A Reoccurring Theme

Bill Self (AP Photo/Eric Gay)

When we questioned KU head coach Bill Self about how he would describe his team prior to the start of this season he hesitated and offered the following...

"I would say very, very, very, nice, athletic young kids that right now lack a little bit of dirty dog or killer instinct that I think all good teams have."

That opinion really hasn't changed much through 3 games.

Don't misunderstand Self, he's ecstatic about the quality kids on this Kansas team but right now he could use a little nastiness between the lines of Naismith Court.

Let's explain.

The call for - and get used to this word - aggressiveness came immediately after the first regular season game the Jayhawks played against Southeast Missouri State, a 74-55 KU victory.

It blows my mind that we are not an aggressive group," Self said after the game. "We are a passive group right now and we have to pick it up. I'll keep saying it and I'm not going to back off of it. We are going to play against real guys real soon and those guys that this piece of meat may be the last piece of meat on earth and they play like it."

Self was of course trying to get his players ready for a hungry Michigan State team. But during KU's first loss of season against the Spartans, Kansas at times, looked timid and unsure especially with the lead late in the game. Afterward KU's head Hawk voiced his concern again.

"We got a long ways to go with competing and understanding how to compete and being tougher mentally," said Self.

It feels like nearly every game Self is picking at least one player and challenging him to be more aggressive.

Thursday prior to a home game against Chattanooga, that player was Ben McLemore. After saying that McLemore lost his aggressiveness late against Michigan State, Self felt he needed to challenge his leading scorer. The talented frosh responded with a 25-point performance that contained plenty of highlight reel plays.

"I just wanted to get my teammates involved, too," said McLemore, who also grabbed 8 rebounds. "I just came in tonight with the mindset of being aggressive, like coach wants me to be every night."

But it wasn't quite the way coach wants it in the first half vs. the Mocs. Kansas showed how scary a lackluster half can be after being down 36-28 to Chattanooga in the first half with more turnovers (9) than field goals (8). Self wanted his team to take pride in its defense and not let someone go off within the confines of Phog Allen Fieldhouse like Farad Cobb did (6-7 from three in the first half).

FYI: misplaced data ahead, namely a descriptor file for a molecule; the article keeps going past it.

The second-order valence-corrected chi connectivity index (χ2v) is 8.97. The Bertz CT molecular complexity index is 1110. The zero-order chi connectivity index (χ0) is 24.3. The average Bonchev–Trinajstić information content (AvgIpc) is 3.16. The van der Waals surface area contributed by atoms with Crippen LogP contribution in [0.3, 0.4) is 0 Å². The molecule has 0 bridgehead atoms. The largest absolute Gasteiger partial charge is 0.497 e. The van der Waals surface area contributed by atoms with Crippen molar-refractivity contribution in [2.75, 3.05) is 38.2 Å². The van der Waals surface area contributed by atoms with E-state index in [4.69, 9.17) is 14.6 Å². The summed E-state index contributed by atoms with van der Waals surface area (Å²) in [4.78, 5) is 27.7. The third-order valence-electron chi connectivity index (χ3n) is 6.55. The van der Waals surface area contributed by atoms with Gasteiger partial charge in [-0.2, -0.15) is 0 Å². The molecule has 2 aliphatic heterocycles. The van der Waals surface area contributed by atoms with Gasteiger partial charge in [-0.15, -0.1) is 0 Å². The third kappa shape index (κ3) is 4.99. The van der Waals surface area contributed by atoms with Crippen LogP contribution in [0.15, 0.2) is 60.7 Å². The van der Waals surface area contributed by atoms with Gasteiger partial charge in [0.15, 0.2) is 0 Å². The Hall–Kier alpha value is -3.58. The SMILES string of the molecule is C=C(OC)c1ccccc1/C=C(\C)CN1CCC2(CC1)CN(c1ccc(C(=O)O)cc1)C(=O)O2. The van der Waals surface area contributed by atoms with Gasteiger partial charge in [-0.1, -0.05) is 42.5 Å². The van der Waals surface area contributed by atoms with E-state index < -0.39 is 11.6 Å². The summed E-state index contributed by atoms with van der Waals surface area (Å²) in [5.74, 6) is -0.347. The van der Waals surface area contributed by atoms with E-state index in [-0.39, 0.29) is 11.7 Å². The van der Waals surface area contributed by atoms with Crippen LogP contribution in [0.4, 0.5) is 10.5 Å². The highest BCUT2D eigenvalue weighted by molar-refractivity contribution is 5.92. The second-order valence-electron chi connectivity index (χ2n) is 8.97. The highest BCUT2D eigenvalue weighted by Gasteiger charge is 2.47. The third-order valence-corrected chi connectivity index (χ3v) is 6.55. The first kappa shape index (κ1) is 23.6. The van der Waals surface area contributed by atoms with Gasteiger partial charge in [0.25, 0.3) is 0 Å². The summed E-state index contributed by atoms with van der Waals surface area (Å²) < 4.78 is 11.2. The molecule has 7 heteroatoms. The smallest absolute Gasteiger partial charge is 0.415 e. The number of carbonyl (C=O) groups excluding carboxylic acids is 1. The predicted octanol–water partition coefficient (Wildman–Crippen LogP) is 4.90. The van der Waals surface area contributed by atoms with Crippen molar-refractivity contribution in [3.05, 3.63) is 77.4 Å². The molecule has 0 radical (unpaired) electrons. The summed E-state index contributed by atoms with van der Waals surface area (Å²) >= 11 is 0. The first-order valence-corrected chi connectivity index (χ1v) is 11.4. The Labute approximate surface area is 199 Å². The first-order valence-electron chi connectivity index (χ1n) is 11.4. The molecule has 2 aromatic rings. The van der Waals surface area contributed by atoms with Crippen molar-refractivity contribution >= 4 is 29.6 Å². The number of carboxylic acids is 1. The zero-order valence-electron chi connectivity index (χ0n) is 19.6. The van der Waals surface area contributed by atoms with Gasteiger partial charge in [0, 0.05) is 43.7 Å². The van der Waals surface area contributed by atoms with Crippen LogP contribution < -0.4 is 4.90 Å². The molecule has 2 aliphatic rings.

"One thing that I do know, we're not good enough to play 80 percent or 90 percent. We have to play 100 percent every night. When we do that, we're pretty good," said Self.

So when Self talks about guys being too nice he's not talking about holding doors for their classmates or saying thank you to everyone, he is begging for this group to get active, and be energetic. And believe me, they are hearing it constantly. In the second half KU responded on both fronts with lock-down D and fearless offense producing a 41-19 difference vs. the Mocs. Kansas got on a roll and brought the home crowd to its feet several times.

The player who seems to be closest to performing like Self wants is big man Jamari Traylor. Traylor is the closest to possessing that junkyard dog mentally and because of it he's gotten the nod for playing time over McDonald's All-American Perry Ellis at times.

"I thought Jamari was much more aggressive," Self explained after the Michigan State game. "Perry is going to be a good player but everything is a finesse deal right now and it's not his fault. It's a finesse deal and Michigan State was not the best team to be finesse against. I think going after balls and things like that he's hesitating instead of playing and he'll grow through that. He's young too. He's about as green as anybody."

For Perry, it's playing like a broken record in his head. 'Coach wants me to be more aggressive, be more aggressive...'

So now that we know what the reoccurring theme is echoing through the gym during Self's practices how does Kansas get more aggressive?

Self believes in the offense functioning from the inside-out. But without a serious threat in the post in the back-to-the-basket situation it may have to come from driving the ball. If it starts with driving you've gotta look to the guards especially Elijah Johnson. Tyshawn Taylor drove aggressively last season and got to the free throw line and Taylor combined with Robinson in the post is a large reason why KU was so successful.

So although this is a quality perimeter shooting team, it's not going to fly with Self who will want the ball to touch the paint through the post or off the bounce on nearly every possession. The freshmen are learning. It's up to the seniors to set the example and make the freshmen understand how to use their strengths to make this KU team standout.

For Ellis, he needs to talk to senior center Jeff Withey. No one knows more about the verbal riding a player can get when Self is begging you to be more aggressive than Withey. But Withey is also a terrific example of what heeding the coach's words can do for your career and for this Kansas basketball team.

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